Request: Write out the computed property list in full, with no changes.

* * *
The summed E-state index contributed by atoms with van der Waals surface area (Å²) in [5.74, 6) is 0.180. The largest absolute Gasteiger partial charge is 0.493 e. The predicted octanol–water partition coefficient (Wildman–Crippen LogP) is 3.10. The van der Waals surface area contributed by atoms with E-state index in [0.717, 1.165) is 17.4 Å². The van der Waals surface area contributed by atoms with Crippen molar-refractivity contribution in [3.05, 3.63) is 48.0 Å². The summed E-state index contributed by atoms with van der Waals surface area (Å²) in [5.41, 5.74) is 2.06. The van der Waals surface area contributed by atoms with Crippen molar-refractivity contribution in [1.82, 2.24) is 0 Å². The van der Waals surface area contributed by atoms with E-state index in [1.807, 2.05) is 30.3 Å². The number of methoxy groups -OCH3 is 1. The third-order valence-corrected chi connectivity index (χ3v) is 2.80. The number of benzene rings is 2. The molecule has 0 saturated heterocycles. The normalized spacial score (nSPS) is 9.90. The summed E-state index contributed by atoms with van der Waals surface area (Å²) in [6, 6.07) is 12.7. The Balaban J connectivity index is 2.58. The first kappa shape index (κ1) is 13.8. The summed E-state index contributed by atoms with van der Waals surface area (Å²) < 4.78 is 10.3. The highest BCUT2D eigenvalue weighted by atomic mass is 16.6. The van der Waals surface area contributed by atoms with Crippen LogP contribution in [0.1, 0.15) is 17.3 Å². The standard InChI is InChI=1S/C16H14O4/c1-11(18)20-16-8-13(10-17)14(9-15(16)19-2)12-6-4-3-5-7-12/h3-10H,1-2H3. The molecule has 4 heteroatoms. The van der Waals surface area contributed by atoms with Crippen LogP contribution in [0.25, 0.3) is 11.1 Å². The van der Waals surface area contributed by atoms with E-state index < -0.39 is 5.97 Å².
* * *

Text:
The summed E-state index contributed by atoms with van der Waals surface area (Å²) in [5.74, 6) is 0.180. The largest absolute Gasteiger partial charge is 0.493 e. The predicted octanol–water partition coefficient (Wildman–Crippen LogP) is 3.10. The van der Waals surface area contributed by atoms with E-state index in [0.717, 1.165) is 17.4 Å². The van der Waals surface area contributed by atoms with Crippen molar-refractivity contribution in [3.05, 3.63) is 48.0 Å². The summed E-state index contributed by atoms with van der Waals surface area (Å²) in [5.41, 5.74) is 2.06. The van der Waals surface area contributed by atoms with Crippen molar-refractivity contribution in [1.82, 2.24) is 0 Å². The van der Waals surface area contributed by atoms with E-state index in [1.807, 2.05) is 30.3 Å². The number of methoxy groups -OCH3 is 1. The third-order valence-corrected chi connectivity index (χ3v) is 2.80. The number of benzene rings is 2. The molecule has 0 saturated heterocycles. The normalized spacial score (nSPS) is 9.90. The summed E-state index contributed by atoms with van der Waals surface area (Å²) in [6, 6.07) is 12.7. The Balaban J connectivity index is 2.58. The first kappa shape index (κ1) is 13.8. The summed E-state index contributed by atoms with van der Waals surface area (Å²) < 4.78 is 10.3. The highest BCUT2D eigenvalue weighted by atomic mass is 16.6. The van der Waals surface area contributed by atoms with Crippen LogP contribution in [0.1, 0.15) is 17.3 Å². The standard InChI is InChI=1S/C16H14O4/c1-11(18)20-16-8-13(10-17)14(9-15(16)19-2)12-6-4-3-5-7-12/h3-10H,1-2H3. The molecule has 4 heteroatoms. The van der Waals surface area contributed by atoms with Crippen LogP contribution in [0.25, 0.3) is 11.1 Å². The van der Waals surface area contributed by atoms with E-state index < -0.39 is 5.97 Å².